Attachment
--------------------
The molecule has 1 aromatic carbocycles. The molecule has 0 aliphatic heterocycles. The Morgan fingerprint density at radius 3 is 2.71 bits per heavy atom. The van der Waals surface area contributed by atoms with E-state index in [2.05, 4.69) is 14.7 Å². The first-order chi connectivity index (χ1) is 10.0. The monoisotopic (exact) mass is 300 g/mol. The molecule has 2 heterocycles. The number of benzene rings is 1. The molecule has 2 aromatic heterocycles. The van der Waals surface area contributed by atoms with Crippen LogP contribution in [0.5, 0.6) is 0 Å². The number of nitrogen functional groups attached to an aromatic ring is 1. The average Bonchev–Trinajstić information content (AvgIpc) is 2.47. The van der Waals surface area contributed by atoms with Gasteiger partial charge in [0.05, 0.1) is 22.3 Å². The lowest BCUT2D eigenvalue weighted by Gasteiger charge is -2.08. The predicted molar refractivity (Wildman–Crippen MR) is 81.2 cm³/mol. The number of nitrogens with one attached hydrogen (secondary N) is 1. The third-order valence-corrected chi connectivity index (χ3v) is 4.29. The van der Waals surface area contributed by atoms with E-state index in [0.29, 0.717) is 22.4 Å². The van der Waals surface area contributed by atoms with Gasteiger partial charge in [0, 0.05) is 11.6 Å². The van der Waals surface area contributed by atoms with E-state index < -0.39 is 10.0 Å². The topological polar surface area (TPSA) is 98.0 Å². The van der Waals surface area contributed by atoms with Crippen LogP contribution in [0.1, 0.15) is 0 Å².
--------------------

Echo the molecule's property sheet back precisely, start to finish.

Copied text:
The molecule has 1 aromatic carbocycles. The molecule has 0 aliphatic heterocycles. The Morgan fingerprint density at radius 3 is 2.71 bits per heavy atom. The van der Waals surface area contributed by atoms with E-state index in [2.05, 4.69) is 14.7 Å². The first-order chi connectivity index (χ1) is 10.0. The monoisotopic (exact) mass is 300 g/mol. The molecule has 2 heterocycles. The number of benzene rings is 1. The molecule has 2 aromatic heterocycles. The van der Waals surface area contributed by atoms with Crippen LogP contribution in [0.5, 0.6) is 0 Å². The number of nitrogen functional groups attached to an aromatic ring is 1. The average Bonchev–Trinajstić information content (AvgIpc) is 2.47. The van der Waals surface area contributed by atoms with Gasteiger partial charge in [0.05, 0.1) is 22.3 Å². The lowest BCUT2D eigenvalue weighted by Gasteiger charge is -2.08. The predicted molar refractivity (Wildman–Crippen MR) is 81.2 cm³/mol. The number of nitrogens with one attached hydrogen (secondary N) is 1. The third-order valence-corrected chi connectivity index (χ3v) is 4.29. The van der Waals surface area contributed by atoms with E-state index in [0.29, 0.717) is 22.4 Å². The van der Waals surface area contributed by atoms with Gasteiger partial charge in [0, 0.05) is 11.6 Å². The van der Waals surface area contributed by atoms with E-state index < -0.39 is 10.0 Å². The topological polar surface area (TPSA) is 98.0 Å². The van der Waals surface area contributed by atoms with Crippen LogP contribution in [0.1, 0.15) is 0 Å².